For a long time it was believed that differentiation is a one-way process and that fate of somatic cells is irreversible. The discovery that specialised somatic cells can be reversed back to a non-differentiated state came several decades ago when Gurdon [5] injected frog intestinal epithelium cell nuclei into enucleated frog oocytes and showed that normal feeding tadpoles can be developed from transferred somatic cell nuclei. Proof that reprogramming of mammalian cells is possible was obtained with reproductive cloning of several species (e.g. sheep [6]; cattle [7]; goat [8]; pig [9]) via somatic cell nuclear transfer (SCNT). Interestingly, generation of nuclear transfer ESCs (NT-ESC) in human was not possible for a long time; finally, human somatic cells were successfully reprogrammed by SCNT, first resulting in triploid pluripotent cells [10] and latter in normal (diploid) NT-ESCs [11].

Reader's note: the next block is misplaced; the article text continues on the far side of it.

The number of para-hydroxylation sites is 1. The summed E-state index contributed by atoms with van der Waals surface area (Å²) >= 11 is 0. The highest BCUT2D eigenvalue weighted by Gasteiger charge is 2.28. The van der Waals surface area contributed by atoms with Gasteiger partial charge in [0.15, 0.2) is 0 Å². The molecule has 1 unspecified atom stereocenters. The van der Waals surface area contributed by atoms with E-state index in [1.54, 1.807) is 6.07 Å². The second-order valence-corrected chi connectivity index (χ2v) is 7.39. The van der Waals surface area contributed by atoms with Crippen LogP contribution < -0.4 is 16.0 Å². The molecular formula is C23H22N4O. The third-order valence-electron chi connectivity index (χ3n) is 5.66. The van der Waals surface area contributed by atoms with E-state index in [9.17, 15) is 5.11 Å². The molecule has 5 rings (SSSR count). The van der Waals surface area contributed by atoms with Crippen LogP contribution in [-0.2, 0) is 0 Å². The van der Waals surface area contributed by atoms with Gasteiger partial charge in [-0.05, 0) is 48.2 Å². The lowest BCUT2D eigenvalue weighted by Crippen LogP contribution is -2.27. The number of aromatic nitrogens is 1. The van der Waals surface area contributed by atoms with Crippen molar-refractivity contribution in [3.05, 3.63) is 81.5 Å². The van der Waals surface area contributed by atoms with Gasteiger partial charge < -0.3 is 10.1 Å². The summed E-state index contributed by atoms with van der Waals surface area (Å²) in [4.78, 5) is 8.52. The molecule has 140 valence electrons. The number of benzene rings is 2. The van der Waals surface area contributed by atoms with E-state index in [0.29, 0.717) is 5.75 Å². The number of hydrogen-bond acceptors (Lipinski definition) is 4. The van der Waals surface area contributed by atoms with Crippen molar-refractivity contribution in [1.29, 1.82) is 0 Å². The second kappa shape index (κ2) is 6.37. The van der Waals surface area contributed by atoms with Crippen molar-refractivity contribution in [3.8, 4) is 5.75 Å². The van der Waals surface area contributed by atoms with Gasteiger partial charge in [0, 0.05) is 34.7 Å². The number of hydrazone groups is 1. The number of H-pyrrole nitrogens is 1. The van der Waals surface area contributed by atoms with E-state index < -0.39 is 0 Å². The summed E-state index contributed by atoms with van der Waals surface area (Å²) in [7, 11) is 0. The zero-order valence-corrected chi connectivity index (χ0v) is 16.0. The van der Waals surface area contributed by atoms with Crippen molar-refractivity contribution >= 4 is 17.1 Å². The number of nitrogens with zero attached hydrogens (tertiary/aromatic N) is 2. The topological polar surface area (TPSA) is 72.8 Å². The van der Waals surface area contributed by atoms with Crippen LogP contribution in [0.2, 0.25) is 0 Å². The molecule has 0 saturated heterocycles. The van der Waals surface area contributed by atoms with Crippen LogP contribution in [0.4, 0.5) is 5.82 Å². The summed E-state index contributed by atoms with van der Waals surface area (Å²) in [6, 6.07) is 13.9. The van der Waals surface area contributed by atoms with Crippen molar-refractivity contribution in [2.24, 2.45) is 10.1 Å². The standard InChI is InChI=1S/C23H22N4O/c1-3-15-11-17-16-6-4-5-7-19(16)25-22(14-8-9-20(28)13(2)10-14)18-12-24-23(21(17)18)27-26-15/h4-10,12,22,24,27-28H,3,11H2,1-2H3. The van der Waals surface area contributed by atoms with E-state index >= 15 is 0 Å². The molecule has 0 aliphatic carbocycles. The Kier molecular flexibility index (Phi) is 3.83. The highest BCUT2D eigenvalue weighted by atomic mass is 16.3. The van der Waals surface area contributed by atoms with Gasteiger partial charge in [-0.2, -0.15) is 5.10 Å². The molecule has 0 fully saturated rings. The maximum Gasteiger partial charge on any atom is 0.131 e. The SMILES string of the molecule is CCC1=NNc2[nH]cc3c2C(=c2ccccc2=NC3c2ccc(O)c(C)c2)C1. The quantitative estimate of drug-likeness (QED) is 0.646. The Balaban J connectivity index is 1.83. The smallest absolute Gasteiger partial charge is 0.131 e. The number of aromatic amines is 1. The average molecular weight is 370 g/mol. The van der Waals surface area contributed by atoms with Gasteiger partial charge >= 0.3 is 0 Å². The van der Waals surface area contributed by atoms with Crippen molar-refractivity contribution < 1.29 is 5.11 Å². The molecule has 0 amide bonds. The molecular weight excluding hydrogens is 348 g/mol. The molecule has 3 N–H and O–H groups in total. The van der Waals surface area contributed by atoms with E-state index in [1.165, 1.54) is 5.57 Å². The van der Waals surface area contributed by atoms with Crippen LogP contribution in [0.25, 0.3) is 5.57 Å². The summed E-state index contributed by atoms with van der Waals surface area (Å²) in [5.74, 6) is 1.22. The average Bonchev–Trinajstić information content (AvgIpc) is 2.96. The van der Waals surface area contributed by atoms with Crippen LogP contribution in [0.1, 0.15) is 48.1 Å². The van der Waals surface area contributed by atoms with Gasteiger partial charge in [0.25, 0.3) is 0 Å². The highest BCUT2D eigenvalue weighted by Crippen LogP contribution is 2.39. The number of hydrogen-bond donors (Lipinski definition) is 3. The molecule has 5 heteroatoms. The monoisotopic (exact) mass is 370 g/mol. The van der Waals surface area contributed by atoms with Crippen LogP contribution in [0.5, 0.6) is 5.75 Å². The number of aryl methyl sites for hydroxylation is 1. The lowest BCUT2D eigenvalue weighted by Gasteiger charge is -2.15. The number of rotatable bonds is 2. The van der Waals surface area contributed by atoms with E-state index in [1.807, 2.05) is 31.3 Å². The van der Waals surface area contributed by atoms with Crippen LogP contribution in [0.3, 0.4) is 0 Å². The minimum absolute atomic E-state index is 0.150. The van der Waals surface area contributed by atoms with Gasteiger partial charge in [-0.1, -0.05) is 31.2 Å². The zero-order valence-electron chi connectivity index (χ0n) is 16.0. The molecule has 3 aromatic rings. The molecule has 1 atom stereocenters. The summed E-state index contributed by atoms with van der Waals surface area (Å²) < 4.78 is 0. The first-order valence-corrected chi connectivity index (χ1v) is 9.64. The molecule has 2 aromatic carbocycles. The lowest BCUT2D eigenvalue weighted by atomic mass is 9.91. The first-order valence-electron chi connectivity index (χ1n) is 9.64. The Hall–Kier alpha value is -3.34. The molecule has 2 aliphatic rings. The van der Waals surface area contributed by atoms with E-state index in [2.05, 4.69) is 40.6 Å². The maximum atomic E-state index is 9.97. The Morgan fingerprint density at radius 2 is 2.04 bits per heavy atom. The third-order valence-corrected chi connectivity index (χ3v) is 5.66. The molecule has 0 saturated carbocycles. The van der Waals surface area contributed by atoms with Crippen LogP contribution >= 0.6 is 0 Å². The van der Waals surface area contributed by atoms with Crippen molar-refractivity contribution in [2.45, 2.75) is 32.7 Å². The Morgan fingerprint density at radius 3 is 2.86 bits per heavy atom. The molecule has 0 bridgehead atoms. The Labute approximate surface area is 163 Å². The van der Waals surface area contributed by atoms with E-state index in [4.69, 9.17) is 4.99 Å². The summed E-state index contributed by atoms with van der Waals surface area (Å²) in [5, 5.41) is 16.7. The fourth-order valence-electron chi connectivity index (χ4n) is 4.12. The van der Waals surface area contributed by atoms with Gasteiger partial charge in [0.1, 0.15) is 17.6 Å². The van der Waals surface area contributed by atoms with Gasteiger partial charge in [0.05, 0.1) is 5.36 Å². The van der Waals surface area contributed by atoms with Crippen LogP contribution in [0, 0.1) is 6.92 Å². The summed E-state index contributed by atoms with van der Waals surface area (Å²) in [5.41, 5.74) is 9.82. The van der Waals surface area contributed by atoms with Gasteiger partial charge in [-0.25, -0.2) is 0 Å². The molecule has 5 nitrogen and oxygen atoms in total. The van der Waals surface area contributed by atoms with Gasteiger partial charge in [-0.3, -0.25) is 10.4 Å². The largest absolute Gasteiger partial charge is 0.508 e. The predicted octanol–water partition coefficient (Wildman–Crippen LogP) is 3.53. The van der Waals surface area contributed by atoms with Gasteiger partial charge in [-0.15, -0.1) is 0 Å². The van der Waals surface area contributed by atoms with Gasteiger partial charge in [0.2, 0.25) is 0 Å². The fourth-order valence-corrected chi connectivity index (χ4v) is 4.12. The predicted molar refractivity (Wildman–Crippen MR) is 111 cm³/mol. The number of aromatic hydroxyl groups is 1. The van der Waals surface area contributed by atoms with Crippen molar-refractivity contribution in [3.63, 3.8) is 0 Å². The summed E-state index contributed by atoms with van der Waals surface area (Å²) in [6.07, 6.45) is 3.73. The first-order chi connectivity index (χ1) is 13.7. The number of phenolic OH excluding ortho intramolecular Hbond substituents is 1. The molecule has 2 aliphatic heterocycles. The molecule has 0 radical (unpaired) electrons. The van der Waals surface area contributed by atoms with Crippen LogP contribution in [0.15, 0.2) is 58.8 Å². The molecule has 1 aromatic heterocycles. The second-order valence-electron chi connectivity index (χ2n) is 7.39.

The use of embryos (especially human) for ESC derivation faces ethical concerns and is subjected to rigorous legal restrictions. Reprogramming somatic cells by SCNT is technically challenging, laborious, inefficient (especially in human), and requires the use of oocytes. Reproductive cloning / nuclear transfer experiments showed that oocytes obviously contain factors, which are able to reprogram committed cells. Takahashi and Yamanaka identified these factors and developed a method of direct reprogramming of somatic cells that was simple in principle and circumvented the need for embryo or oocyte manipulations [12]. The so called induced pluripotent stem cells (iPSCs) were generated from mouse embryonic fibroblasts by ectopic expression of only four (Yamanaka set – OSKM: Oct4, Sox2, Klf4, and c-Myc) transduced nuclear transcription factors [12]. Human iPSCs were generated soon after, using a set of slightly different (Thomson set - OSNL: OCT4, SOX2, NANOG, and LIN28) transcription factors [13]. After introduction of the direct reprogramming technology in mouse and human iPSCs were established in various animal species, using the same principle. Different combinations of exogenous reprogramming factors and culture conditions were used, dependent on donor cell type and/or species. Insights from such cell reprogramming experiments could provide missing biological information about pluripotent cells in different species (e.g. optimal conditions for propagation), which might eventually enable derivation and propagation of ICM-derived ESC lines in farm animals.